Highlands club buries time capsule to be unearthed in 2116
By Chris Johnston
ROYAL DORNOCH Golf Club has dug deep to ensure that its proud history will be remembered for generations to come.
As part of the Highland club’s celebrations to mark 400 years of golf being played in the town, the club buried a time capsule with a host of memories looking back over the four centuries.
A specially commissioned stone marker has now been put in place, which pinpoints the spot where the time capsule was buried with the instruction that it’s not to be opened until 2116.
The Royal Dornoch captain Alan Ramsey and general manager Neil Hampton officially installed the marker, crafted from Huntly granite by local Golspie firm Sutherland Stonework.
The capsule was buried at the beginning of a path that leads from the 18th green to the clubhouse, so that players will walk past the spot each time they play.
Included inside it is a mobile phone with photos of the course, clubhouse and staff on it; a handwritten letter from the captain; local whisky; and information about the course, its design, fees and future plans.
“We take great pride in the fact that we are one of the oldest locations where golf has been played in Scotland,” said Hampton.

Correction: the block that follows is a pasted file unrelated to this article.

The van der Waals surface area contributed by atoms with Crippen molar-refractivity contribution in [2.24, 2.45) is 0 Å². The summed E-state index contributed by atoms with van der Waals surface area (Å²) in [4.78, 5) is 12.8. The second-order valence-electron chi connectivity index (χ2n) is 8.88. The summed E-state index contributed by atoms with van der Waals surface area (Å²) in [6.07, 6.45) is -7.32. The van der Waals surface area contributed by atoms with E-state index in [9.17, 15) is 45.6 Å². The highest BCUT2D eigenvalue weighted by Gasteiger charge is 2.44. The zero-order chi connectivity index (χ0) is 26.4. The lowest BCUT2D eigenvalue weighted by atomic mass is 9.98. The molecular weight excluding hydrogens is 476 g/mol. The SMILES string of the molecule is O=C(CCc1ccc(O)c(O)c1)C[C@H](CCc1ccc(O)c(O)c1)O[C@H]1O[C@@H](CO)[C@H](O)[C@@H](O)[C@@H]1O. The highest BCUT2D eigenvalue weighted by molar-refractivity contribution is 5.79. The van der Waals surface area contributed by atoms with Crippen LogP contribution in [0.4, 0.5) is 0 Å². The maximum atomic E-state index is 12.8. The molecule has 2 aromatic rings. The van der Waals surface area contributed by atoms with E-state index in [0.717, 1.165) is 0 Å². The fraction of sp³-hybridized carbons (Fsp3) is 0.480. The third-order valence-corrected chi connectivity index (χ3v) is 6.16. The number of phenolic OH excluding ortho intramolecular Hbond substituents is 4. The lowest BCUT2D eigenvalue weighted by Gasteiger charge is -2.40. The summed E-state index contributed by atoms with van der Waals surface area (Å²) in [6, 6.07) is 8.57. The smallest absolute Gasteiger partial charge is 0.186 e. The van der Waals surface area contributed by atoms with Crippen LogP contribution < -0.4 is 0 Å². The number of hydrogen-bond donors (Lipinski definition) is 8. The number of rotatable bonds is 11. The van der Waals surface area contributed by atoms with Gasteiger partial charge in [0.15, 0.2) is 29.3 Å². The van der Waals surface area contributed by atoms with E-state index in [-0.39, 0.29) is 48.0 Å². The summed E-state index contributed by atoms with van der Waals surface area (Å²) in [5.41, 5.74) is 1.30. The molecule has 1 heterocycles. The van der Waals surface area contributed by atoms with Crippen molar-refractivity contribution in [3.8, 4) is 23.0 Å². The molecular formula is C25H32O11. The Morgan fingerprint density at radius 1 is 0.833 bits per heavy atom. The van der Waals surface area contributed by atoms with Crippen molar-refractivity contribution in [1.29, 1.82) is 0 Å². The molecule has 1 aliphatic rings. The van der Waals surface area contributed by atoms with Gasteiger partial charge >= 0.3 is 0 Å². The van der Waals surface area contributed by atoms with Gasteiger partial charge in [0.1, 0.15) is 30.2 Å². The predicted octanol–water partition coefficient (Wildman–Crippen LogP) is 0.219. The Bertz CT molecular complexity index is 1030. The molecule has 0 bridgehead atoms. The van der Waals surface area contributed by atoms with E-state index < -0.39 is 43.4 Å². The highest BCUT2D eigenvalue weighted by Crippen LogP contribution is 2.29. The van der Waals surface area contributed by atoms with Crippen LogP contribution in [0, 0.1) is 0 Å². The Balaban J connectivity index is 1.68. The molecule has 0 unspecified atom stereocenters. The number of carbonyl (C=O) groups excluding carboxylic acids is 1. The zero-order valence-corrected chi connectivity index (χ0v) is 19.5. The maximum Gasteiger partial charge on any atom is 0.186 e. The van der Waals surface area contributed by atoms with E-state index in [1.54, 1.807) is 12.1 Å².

“The contents of the time capsule provoked a bit of discussion in the club as we have such a long and illustrious history to cover.
“Whoever opens it in 2116 will get a detailed account of how the course and Dornoch have changed over the last 400 years as well as the 100 years since it was buried.”
Meanwhile, in keeping with efforts to encourage greater participation in golf, make the game more enjoyable and speed up play, a new set of tees have been introduced at Royal Dornoch, which cut the yardage of the championship course by more than 1,300 yards.
The par-70 layout is 6,748 yards from the furthest back blue tees and 6,267 from the less daunting yellow tees. Red tee positions, traditionally used by women, reduce the course further to 5,940 yards.
However, the new green tees – to be used by both men and women – mean the course is scaled back to 5,359 yards, with a par of 76, to make it more playable for shorter hitters, seniors and younger players.
Hampton added: “It’s a move away from gender-specific tees and in line with discussions within the game to encourage people to play off tees that are relevant to their ability. Players can still use the back tees but these new tees open the course up to a broader range of people.”